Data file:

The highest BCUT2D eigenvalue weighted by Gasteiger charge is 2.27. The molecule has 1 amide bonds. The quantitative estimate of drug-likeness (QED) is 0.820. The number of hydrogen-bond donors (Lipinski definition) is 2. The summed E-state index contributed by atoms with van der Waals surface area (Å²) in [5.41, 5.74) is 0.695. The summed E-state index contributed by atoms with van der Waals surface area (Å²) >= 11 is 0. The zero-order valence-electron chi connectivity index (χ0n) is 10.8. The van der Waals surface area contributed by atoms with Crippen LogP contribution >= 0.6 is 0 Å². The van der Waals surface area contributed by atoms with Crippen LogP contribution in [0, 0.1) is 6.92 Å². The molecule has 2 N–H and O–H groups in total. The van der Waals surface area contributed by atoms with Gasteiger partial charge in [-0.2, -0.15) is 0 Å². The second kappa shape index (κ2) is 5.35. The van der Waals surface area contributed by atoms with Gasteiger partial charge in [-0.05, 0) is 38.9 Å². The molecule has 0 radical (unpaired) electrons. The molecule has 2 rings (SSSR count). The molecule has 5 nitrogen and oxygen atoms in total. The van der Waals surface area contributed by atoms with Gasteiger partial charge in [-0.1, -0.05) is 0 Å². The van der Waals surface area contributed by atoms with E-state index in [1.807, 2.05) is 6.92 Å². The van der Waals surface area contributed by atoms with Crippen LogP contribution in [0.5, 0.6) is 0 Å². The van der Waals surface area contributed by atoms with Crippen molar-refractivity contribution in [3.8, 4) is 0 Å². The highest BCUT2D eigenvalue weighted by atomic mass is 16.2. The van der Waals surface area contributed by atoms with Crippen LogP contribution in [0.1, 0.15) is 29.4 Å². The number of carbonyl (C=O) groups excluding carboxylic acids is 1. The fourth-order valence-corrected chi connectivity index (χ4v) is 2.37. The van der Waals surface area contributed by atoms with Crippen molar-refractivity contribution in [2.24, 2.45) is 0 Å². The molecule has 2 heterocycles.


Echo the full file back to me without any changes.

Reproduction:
The highest BCUT2D eigenvalue weighted by Gasteiger charge is 2.27. The molecule has 1 amide bonds. The quantitative estimate of drug-likeness (QED) is 0.820. The number of hydrogen-bond donors (Lipinski definition) is 2. The summed E-state index contributed by atoms with van der Waals surface area (Å²) in [5.41, 5.74) is 0.695. The summed E-state index contributed by atoms with van der Waals surface area (Å²) >= 11 is 0. The zero-order valence-electron chi connectivity index (χ0n) is 10.8. The van der Waals surface area contributed by atoms with Crippen LogP contribution >= 0.6 is 0 Å². The van der Waals surface area contributed by atoms with Crippen LogP contribution in [0, 0.1) is 6.92 Å². The molecule has 2 N–H and O–H groups in total. The van der Waals surface area contributed by atoms with Gasteiger partial charge in [-0.2, -0.15) is 0 Å². The second kappa shape index (κ2) is 5.35. The van der Waals surface area contributed by atoms with Gasteiger partial charge in [-0.05, 0) is 38.9 Å². The molecule has 0 radical (unpaired) electrons. The molecule has 2 rings (SSSR count). The molecule has 5 nitrogen and oxygen atoms in total. The van der Waals surface area contributed by atoms with Gasteiger partial charge in [-0.1, -0.05) is 0 Å². The van der Waals surface area contributed by atoms with E-state index in [1.807, 2.05) is 6.92 Å². The van der Waals surface area contributed by atoms with Crippen LogP contribution in [0.5, 0.6) is 0 Å². The van der Waals surface area contributed by atoms with Crippen molar-refractivity contribution in [3.8, 4) is 0 Å². The highest BCUT2D eigenvalue weighted by atomic mass is 16.2. The van der Waals surface area contributed by atoms with Crippen LogP contribution in [0.1, 0.15) is 29.4 Å². The number of carbonyl (C=O) groups excluding carboxylic acids is 1. The fourth-order valence-corrected chi connectivity index (χ4v) is 2.37. The van der Waals surface area contributed by atoms with Crippen molar-refractivity contribution in [2.24, 2.45) is 0 Å². The molecule has 2 heterocycles.